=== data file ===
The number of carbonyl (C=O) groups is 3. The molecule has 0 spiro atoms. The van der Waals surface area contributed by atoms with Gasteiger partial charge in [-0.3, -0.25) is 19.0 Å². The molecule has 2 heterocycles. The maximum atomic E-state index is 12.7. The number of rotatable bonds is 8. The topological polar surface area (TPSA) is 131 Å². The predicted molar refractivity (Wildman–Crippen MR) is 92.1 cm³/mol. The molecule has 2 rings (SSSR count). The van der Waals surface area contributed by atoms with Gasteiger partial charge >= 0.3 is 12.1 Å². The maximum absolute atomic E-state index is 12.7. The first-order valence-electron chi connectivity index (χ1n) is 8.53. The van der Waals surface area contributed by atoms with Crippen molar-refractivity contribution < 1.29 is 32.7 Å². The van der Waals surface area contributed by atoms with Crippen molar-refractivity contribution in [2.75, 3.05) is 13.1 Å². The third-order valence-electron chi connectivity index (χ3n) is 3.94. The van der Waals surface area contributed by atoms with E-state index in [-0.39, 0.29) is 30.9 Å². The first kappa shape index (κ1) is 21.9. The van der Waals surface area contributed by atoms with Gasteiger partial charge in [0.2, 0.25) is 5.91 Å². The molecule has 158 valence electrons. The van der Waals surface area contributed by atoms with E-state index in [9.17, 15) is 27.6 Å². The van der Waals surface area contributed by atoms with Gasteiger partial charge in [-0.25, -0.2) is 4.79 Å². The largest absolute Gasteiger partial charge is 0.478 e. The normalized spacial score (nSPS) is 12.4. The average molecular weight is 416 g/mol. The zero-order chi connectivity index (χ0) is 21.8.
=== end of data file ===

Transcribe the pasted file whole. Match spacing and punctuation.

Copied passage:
The number of carbonyl (C=O) groups is 3. The molecule has 0 spiro atoms. The van der Waals surface area contributed by atoms with Gasteiger partial charge in [-0.3, -0.25) is 19.0 Å². The molecule has 2 heterocycles. The maximum atomic E-state index is 12.7. The number of rotatable bonds is 8. The topological polar surface area (TPSA) is 131 Å². The predicted molar refractivity (Wildman–Crippen MR) is 92.1 cm³/mol. The molecule has 2 rings (SSSR count). The van der Waals surface area contributed by atoms with Gasteiger partial charge >= 0.3 is 12.1 Å². The maximum absolute atomic E-state index is 12.7. The first-order valence-electron chi connectivity index (χ1n) is 8.53. The van der Waals surface area contributed by atoms with Crippen molar-refractivity contribution < 1.29 is 32.7 Å². The van der Waals surface area contributed by atoms with Crippen molar-refractivity contribution in [2.75, 3.05) is 13.1 Å². The third-order valence-electron chi connectivity index (χ3n) is 3.94. The van der Waals surface area contributed by atoms with E-state index in [-0.39, 0.29) is 30.9 Å². The first kappa shape index (κ1) is 21.9. The van der Waals surface area contributed by atoms with Gasteiger partial charge in [0.2, 0.25) is 5.91 Å². The molecule has 158 valence electrons. The van der Waals surface area contributed by atoms with E-state index in [9.17, 15) is 27.6 Å². The van der Waals surface area contributed by atoms with Gasteiger partial charge in [-0.25, -0.2) is 4.79 Å². The largest absolute Gasteiger partial charge is 0.478 e. The normalized spacial score (nSPS) is 12.4. The average molecular weight is 416 g/mol. The zero-order chi connectivity index (χ0) is 21.8.